Basing – First creative attempts

So with my first tactical squad complete and the second one on the way (pics to come soon) I decided to take an evening off and have a go at their bases.

I love scenic bases, they are such a simple idea yet they add so much to add model it’s a no brianer to have some in every army. For my Empire army I managed to do a few bits here and there on a couple of bases, mainly characters or my centre unit of Demi Gryph riders but everything was a simple mix of sand and flock. So with a new army I’m all in and decided that I want to have every model in my army to have some form of scenic base

I would LOVE to have ever model on a resin/pre cast base and there are so many great companies out there that do them but right now that’s not an option due to cost. I do intend to look at splashing out on a few maybe in the future but right now I’m on a budget and that’s going to dictate a lot of what I do.

Theres a couple of things to think about when basing which I’ve learnt from experience. The first is have a theme and stick to it, kinda like a cohesive army your bases need to tie together otherwise they can separate the models you have spent a long time trying to bring together. The second is colour balance. Getting a balance between the base and the model will not only help the model stand out but will also allow the bases to get some recognition.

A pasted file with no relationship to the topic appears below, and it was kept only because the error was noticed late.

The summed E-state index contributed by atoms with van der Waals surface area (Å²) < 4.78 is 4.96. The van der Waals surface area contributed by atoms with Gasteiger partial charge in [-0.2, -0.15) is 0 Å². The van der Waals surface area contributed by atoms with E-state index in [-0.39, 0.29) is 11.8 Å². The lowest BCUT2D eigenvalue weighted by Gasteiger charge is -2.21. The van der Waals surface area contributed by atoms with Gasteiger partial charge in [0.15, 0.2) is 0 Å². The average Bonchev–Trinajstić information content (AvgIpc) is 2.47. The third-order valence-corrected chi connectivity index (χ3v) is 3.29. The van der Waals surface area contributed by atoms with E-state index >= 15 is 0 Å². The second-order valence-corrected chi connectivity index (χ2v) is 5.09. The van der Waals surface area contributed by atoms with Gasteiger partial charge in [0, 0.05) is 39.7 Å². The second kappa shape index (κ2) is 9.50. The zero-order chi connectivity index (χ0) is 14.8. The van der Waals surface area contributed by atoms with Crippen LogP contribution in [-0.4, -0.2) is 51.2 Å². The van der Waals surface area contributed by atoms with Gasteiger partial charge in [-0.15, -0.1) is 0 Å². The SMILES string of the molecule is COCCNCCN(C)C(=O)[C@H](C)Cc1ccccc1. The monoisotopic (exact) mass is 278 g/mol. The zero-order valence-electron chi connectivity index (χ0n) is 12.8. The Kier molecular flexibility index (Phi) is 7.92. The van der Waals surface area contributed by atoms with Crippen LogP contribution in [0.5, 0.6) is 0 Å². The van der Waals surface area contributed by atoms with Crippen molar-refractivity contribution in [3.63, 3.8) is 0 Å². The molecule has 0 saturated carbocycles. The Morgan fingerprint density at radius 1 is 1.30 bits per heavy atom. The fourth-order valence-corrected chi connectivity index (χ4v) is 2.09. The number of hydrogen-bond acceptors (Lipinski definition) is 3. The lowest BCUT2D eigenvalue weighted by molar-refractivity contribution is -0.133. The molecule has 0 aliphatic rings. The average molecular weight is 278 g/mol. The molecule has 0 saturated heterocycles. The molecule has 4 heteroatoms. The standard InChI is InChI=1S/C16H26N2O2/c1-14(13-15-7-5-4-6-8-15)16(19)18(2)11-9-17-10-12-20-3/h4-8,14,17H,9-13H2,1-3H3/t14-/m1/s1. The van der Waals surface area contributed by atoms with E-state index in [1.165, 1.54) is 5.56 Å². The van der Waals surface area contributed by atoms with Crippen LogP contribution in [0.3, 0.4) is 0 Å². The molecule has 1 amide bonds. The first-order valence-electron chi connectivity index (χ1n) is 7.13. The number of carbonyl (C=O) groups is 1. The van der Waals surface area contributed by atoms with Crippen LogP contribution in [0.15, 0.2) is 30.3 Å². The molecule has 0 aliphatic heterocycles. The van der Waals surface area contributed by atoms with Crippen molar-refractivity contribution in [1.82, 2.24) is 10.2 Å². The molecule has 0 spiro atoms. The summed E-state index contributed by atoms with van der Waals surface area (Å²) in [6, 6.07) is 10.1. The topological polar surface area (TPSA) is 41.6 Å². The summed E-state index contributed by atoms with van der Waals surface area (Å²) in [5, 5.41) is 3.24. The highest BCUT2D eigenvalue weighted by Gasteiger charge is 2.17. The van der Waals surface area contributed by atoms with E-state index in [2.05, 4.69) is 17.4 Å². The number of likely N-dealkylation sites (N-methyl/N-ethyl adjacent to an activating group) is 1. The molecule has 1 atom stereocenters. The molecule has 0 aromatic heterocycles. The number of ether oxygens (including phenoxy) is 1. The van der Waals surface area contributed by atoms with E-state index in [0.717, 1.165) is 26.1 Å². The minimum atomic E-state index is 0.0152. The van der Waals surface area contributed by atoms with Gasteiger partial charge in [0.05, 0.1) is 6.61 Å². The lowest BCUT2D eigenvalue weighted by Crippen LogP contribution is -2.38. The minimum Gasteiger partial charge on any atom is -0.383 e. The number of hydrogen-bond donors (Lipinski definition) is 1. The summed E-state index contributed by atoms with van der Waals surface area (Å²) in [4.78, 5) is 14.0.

Here is a great article from Ron at From the Warp that goes into a lot more detail – Link

I’m going for a Red Planet theme for my bases, with a little extra added in which will tie into the background of my chapter and specifically the second company which I am working on at the moment.

Making the bases is pretty simple. I used milliputt to fill in the pre cut slots and to form an uneven surface for some realism, this was followed with adding on any extra details like pipes and grating that I wanted before allowing time for the milliputt to start to go off. The final stage was to then add on the surface texture which was made from a layer of PVA glue applied to the exposed areas and then a mixture of course and fine sand spread over the top and any excess knocked off. Here’s the results…..

Bases- The completed group

2 Squads worth of bases

2 Squads worth of bases

 

Bases – Close ups

I really like the way that everything came out in the end and to me they tie together nicely but still remain individual enough to draw the eye.

Here are a few sneak peaks at the finished bases with colour and weathering applied.

Bases – Finished

Once the second tactical squad is finished I’m going to do a show cases which will display all of the bases to their full glory.

thanks for reading

paintingchap

Wet Palette – Make your own for cheap

A wet palette is one of the newest additions to my painting set up and is quickly becoming one of the most important as it gets used more and more.

You can buy them from some paint producers but like most people on-line I opted to save some money and make one of my own. There are a lot of how to guides on-line and they are all alike as the process is very straight forward but I’ve added a little twist of my own (might not be original but I think it is)